Yea, the guys and gals at Confluence are all great, not my local shop since I dont live in Denver, but I have been a few times before. I deal with Alpine Sports in Boulder and these guys are also really awesome. They do free boat demos on Wednesday afternoon at the Black Bear hole in Lyons.

I have seen demos run from free to 50 bucks depending on the shop and location. Hit me up with a PM I may have a boat you can borrow for a while to learn on. (Its older but super bomber- Eskimo Diablo).

Jon


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By Nick Orticelle
From Denver, Co
Jun 30, 2009
Just me...

Hey Jon, thanks a lot for the offer of borrowing a boat...that's an amazing offer that I would've taken you up on. However, I just purchased a boat from a guy off here. An older Necky Jive 810 with pretty much everything I need to get going. It'll be a great beginner boat for me and can't wait to give it a shot.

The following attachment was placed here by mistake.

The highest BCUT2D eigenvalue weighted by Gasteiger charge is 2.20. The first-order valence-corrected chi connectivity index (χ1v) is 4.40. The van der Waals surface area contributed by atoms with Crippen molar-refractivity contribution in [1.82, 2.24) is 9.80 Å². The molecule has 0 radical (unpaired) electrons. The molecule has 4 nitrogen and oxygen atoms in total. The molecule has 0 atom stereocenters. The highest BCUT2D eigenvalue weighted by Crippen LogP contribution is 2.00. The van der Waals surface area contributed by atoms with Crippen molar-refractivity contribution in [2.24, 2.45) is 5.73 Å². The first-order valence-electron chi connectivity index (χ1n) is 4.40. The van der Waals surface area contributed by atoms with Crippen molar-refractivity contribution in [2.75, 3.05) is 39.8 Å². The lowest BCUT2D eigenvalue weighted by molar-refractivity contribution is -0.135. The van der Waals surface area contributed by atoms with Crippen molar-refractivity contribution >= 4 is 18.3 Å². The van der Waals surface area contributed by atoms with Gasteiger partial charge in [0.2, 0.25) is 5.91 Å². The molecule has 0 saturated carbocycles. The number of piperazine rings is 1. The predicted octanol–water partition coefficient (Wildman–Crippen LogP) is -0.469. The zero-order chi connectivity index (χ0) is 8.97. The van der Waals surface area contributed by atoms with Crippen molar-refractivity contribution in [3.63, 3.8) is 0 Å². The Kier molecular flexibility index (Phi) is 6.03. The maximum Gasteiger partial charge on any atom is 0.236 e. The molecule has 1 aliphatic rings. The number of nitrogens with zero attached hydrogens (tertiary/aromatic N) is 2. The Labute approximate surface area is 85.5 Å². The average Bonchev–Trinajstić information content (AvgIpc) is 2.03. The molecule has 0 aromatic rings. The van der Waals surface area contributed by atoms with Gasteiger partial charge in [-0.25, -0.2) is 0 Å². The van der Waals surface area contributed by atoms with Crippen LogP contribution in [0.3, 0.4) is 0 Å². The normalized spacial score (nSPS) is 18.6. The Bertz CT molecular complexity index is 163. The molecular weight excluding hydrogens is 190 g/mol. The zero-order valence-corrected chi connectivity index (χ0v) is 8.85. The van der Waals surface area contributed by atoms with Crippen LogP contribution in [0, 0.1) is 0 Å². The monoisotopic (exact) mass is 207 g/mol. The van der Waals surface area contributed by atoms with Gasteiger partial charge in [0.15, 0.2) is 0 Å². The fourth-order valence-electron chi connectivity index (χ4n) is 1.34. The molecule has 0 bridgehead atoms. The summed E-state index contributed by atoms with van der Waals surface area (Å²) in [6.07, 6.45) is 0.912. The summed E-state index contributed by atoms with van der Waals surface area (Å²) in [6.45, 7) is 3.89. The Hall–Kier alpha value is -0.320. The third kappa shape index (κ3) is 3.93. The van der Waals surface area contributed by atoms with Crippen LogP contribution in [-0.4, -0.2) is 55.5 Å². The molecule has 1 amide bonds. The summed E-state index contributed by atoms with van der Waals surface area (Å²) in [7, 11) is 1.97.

I had to push my intro lesson back a few weeks, but I'm glad I'll be learning in the kayak I'll be using afterwards.


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By Jason Himick
From Boulder, CO
Jun 30, 2009
Future Goal

Nick,

Check out Mountain Buzz for good advice on kayaking from local paddlers (www.mountainbuzz.com).


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By Nick Orticelle
From Denver, Co
Jun 30, 2009
Just me...

Yep, been lurking around there for the last few weeks or so.

After I take my lesson I'll be joining in on the NOP (newbie outreach program) that the colorado kayakers have going on monday nights. I was super excited after hearing about that on mountainbuzz.


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By Nick Orticelle
From Denver, Co
Jul 12, 2009